Desert Fivespot, Eremalche rotundifolia (Mallow Family)
Mallows are quite a diverse group, from common weeds to stunning, large-flowered hibiscus. Desert Fivespot must be one of the most beautiful jewels in Death Valley. I came across one on the flats below Hanaupah Canyon. It was beside the road, gently waving in the breeze. It looked like a delicate purple ball about the size of a racket ball. I stopped to look inside to find several bright red spots jumping up at me. I was taken aback, as if started by this bold shift in colors. It stands about one-third of a meter tall with roundish leaves mostly toward the bottom of the plant. The leaves have coarse teeth along the margin. It grows in gravelly desert washes where it would be surprising to find anything alive, much less such a glorious beauty. No surprise in Death Valley.
Rixford's Buckwheat, Eriogonum rixfordii (Buckwheat Family)
With nearly 150 species across the Southwest, the genus Eriogonum is diverse but distinctive in general appearance. The flowers are often small and easy to overlook, but when you put the small flowers together with a small shrub that bears striking colors, it is easy to pause and take note of these plants. In fact, this species, restricted to Death Valley and vicinity, is of conservation concern. Its habit is so striking that it is often collected as a novelty. It is rarely common and never weedy. It stands about 20 cm tall, growing in desert washes. It starts out like a greenish tuft of hair with a flat top. There the flowers are borne with delicate white petals, so small, you probably wouldn't think they were flowers. The plant eventually changes color entirely, to a reddish brown or yellow, often in stark contrast to the surrounding soils. You simply must see it to appreciate it, but that's Death Valley for you.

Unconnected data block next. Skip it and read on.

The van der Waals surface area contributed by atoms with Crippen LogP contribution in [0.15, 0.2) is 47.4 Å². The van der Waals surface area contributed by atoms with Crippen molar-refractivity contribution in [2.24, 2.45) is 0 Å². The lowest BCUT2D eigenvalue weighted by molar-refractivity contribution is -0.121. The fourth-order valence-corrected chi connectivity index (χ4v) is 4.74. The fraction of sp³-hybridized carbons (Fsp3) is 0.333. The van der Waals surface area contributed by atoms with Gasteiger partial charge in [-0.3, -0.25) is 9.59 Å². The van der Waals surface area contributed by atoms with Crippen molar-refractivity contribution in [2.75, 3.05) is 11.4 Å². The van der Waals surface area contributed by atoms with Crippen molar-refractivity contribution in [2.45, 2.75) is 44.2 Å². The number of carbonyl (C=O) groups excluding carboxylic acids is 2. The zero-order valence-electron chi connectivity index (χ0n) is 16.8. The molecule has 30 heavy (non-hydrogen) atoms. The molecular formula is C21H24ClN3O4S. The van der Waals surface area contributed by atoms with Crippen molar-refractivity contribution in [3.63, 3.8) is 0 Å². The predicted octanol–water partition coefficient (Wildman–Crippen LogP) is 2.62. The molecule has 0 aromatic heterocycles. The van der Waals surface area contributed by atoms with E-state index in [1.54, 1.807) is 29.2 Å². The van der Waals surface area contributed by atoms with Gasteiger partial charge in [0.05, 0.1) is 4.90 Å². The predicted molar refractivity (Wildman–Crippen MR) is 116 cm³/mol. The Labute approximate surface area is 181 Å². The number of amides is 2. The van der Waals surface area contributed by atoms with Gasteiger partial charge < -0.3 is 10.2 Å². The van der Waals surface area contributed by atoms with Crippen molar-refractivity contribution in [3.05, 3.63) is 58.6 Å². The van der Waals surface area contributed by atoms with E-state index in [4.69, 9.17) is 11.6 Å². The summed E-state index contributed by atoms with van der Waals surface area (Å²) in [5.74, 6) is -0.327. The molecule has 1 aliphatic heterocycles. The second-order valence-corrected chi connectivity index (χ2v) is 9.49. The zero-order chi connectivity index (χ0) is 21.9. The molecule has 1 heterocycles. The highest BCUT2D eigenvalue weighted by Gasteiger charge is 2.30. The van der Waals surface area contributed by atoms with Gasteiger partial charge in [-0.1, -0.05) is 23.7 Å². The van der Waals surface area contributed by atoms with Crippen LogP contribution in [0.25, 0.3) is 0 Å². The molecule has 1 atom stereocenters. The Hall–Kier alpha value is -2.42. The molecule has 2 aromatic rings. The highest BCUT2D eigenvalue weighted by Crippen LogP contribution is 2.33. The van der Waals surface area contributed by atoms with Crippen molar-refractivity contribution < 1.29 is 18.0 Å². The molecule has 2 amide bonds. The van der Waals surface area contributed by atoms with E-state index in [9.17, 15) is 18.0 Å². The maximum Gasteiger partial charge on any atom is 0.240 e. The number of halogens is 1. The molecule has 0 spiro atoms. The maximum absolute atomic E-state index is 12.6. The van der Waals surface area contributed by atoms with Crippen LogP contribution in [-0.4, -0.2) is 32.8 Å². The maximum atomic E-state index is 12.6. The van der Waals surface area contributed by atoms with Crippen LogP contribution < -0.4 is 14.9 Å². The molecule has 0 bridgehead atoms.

Desert Princesplume, Stanleya pinnata (Mustard Family)
Princesplume grows across the Rocky Mountains and InterMountain West from deserts into pine woodlands with Pinyon and Juniper. Like any Mustard, it has a simple floral plan of four yellow petals arranged in the shape of a plus sign or cross. Therefore, it is described as cruciform and the family is often called the Cruciferae. There are six stamens, four long and two shorter in length. The flowers of Princesplume are crowded on the end of a single, tall stem about 1 m tall. The funny looking "pods" below the flowers are the classic fruits of the Mustard Family, called a siliqua. Most of the leaves are found toward the base of the plant and are grayish, narrow, and about 10 cm long. Since this plant is so widespread, I can imagine someone thinking it would be a good head dress for a princess with its feathery display of showy flowers and fruits.
More like this story
- Native Plants of the Southwest (47) - Fatman Pass, South Mountain Park, Phoenix, AZ
- Native Plants of the Southwest (36) - Fairyland Loop, Bryce Canyon National Park
- Rose of Sharon: not a real rose, but worth growing
- Native Plants of the Southwest (24) - Summit Trail 21, Bill Williams Mtn.
- Native Plants of the Southwest (46) - Picketpost Mountain, AZ